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Cell injury/death leads to Increased, Activation and Recruitment of Hepatic macrophages (Kupffer Cells)
Key Event Relationship Overview
AOPs Referencing Relationship
Life Stage Applicability
Key Event Relationship Description
Damaged hepatocytes release reactive oxygen species (ROS), cytokines such as TGF-β1 and TNF-α, and chemokines which lead to oxidative stress, inflammatory signalling and finally activation of Kupffer cells (KCs). ROS generation in hepatocytes results from oxidative metabolism by NADH oxidase (NOX) and cytochrome 2E1 activation as well as through lipid peroxidation. Damaged liver cells trigger a sterile inflammatory response with activation of innate immune cells through release of damage-associated molecular patterns (DAMPs), which activate KCs through toll-like receptors and recruit activated neutrophils and monocytes into the liver. Central to this inflammatory response is the promotion of ROS formation by these phagocytes. Upon initiation of apoptosis hepatocytes undergo genomic DNA fragmentation and formation of apoptotic bodies; these apoptotic bodies are consecutively engulfed by KCs and cause their activation. This increased phagocytic activity strongly up-regulates NOX expression in KCs, a superoxide producing enzyme of phagocytes with profibrogenic activity, as well as nitric oxide synthase (iNOS) mRNA transcriptional levels with consequent harmful reaction between ROS and nitricoxide (NO), like the generation of cytotoxic peroxinitrite (N2O3). ROS and/or diffusible aldehydes also derive from liver sinusoidal endothelial cells (LSECs) which are additional initial triggers of KC activation.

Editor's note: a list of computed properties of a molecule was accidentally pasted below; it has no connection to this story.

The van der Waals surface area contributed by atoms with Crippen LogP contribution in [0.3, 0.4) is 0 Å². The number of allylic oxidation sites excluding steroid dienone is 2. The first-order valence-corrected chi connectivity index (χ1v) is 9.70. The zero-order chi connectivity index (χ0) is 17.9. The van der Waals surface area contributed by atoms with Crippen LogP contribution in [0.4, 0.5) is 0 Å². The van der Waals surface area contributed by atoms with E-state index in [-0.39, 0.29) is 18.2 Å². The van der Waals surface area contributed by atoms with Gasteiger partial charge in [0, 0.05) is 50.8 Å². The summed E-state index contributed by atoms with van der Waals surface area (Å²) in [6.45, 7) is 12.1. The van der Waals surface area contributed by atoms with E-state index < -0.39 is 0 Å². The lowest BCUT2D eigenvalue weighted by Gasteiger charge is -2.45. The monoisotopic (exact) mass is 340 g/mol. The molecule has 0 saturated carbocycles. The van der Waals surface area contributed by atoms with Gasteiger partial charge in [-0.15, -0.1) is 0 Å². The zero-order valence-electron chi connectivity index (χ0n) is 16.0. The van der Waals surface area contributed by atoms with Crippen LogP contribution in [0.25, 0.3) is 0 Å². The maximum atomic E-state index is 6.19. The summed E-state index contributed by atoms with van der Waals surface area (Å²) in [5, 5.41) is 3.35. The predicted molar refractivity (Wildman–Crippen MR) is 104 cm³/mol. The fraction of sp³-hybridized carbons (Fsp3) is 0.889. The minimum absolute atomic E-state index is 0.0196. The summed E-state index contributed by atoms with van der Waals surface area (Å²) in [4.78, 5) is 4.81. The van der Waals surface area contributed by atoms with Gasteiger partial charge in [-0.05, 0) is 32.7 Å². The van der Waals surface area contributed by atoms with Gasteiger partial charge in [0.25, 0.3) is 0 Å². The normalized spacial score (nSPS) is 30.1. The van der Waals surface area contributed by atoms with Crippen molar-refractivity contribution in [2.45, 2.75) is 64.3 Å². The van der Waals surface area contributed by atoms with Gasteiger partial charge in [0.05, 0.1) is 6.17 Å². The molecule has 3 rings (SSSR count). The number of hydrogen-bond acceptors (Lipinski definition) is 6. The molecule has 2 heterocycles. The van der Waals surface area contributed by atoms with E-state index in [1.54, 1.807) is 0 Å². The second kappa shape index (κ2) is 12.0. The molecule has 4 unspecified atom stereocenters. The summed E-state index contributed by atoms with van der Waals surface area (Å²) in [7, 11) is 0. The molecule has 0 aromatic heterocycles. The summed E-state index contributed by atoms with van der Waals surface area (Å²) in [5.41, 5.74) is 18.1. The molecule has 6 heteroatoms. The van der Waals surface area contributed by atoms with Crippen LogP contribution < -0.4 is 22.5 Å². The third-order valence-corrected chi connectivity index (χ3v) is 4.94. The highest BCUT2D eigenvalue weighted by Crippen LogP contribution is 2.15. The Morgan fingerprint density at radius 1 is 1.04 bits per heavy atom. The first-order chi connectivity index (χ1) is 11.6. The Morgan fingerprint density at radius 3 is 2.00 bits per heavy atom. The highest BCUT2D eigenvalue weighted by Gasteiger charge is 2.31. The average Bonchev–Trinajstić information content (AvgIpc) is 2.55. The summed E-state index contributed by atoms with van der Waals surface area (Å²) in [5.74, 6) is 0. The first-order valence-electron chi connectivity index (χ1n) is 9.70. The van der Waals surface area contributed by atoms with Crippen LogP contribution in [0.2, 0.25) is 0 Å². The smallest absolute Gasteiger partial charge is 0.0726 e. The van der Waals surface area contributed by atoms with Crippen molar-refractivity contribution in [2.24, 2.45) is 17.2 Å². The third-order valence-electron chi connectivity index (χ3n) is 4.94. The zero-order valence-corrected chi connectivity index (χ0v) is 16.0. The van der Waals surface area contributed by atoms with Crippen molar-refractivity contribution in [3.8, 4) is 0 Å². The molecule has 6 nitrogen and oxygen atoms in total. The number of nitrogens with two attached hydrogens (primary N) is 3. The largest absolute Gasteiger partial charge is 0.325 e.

Evidence Supporting this KER
Uncertainties and Inconsistencies
The detailed mechanisms of the KC - hepatocyte interaction and its consequences for both normal and toxicant-driven liver responses remain to be determined. KC activation followed by cytokine release is associated in some cases with evident liver damage, whereas in others this event is unrelated to liver damage or may be even protective; apparently this impact is dependent on the quantity of KC activation; excessive or prolonged release of KC mediators can switch an initially protective mechanism to a damaging inflammatory response. Evidence suggests that low levels of cytokine release from KCs constitute a survival signal that protects hepatocytes from cell death and in some cases, stimulates proliferation. 
Known modulating factors
Known Feedforward/Feedback loops influencing this KER
Domain of Applicability
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